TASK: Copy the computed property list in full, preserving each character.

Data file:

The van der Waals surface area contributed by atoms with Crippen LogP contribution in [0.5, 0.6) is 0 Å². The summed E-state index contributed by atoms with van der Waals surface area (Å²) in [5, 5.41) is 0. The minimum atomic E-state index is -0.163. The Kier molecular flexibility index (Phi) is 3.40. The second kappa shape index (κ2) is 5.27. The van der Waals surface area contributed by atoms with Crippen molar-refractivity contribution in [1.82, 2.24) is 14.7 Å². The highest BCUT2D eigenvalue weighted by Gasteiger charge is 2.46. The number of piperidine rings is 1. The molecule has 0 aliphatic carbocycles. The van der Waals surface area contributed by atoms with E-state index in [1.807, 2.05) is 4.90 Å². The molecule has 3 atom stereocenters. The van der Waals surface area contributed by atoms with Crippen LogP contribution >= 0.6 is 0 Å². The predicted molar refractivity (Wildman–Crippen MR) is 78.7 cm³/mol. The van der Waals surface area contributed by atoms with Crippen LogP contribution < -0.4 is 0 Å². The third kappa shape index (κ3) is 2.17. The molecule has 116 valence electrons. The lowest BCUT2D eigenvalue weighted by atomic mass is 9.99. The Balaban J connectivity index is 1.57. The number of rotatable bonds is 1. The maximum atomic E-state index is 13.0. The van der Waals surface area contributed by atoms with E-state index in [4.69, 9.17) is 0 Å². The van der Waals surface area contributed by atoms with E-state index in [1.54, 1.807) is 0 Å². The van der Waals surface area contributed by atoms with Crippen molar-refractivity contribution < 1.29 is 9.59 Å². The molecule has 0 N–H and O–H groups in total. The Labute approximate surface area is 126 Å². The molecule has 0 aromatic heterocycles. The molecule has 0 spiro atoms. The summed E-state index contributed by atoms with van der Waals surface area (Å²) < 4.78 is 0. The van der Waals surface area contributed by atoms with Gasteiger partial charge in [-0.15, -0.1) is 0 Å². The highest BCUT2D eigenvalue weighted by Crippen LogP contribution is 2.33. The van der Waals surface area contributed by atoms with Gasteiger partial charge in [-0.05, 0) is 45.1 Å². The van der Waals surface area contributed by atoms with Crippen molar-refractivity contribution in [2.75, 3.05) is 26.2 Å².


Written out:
The van der Waals surface area contributed by atoms with Crippen LogP contribution in [0.5, 0.6) is 0 Å². The summed E-state index contributed by atoms with van der Waals surface area (Å²) in [5, 5.41) is 0. The minimum atomic E-state index is -0.163. The Kier molecular flexibility index (Phi) is 3.40. The second kappa shape index (κ2) is 5.27. The van der Waals surface area contributed by atoms with Crippen molar-refractivity contribution in [1.82, 2.24) is 14.7 Å². The highest BCUT2D eigenvalue weighted by Gasteiger charge is 2.46. The number of piperidine rings is 1. The molecule has 0 aliphatic carbocycles. The van der Waals surface area contributed by atoms with E-state index in [1.807, 2.05) is 4.90 Å². The molecule has 3 atom stereocenters. The van der Waals surface area contributed by atoms with Crippen LogP contribution >= 0.6 is 0 Å². The predicted molar refractivity (Wildman–Crippen MR) is 78.7 cm³/mol. The van der Waals surface area contributed by atoms with Crippen LogP contribution < -0.4 is 0 Å². The third kappa shape index (κ3) is 2.17. The molecule has 116 valence electrons. The lowest BCUT2D eigenvalue weighted by atomic mass is 9.99. The Balaban J connectivity index is 1.57. The number of rotatable bonds is 1. The maximum atomic E-state index is 13.0. The van der Waals surface area contributed by atoms with E-state index in [4.69, 9.17) is 0 Å². The van der Waals surface area contributed by atoms with E-state index in [1.54, 1.807) is 0 Å². The van der Waals surface area contributed by atoms with Crippen molar-refractivity contribution < 1.29 is 9.59 Å². The molecule has 0 N–H and O–H groups in total. The Labute approximate surface area is 126 Å². The molecule has 0 aromatic heterocycles. The molecule has 0 spiro atoms. The summed E-state index contributed by atoms with van der Waals surface area (Å²) < 4.78 is 0. The van der Waals surface area contributed by atoms with Gasteiger partial charge in [-0.15, -0.1) is 0 Å². The highest BCUT2D eigenvalue weighted by Crippen LogP contribution is 2.33. The van der Waals surface area contributed by atoms with Gasteiger partial charge in [-0.05, 0) is 45.1 Å². The van der Waals surface area contributed by atoms with Crippen molar-refractivity contribution in [2.75, 3.05) is 26.2 Å².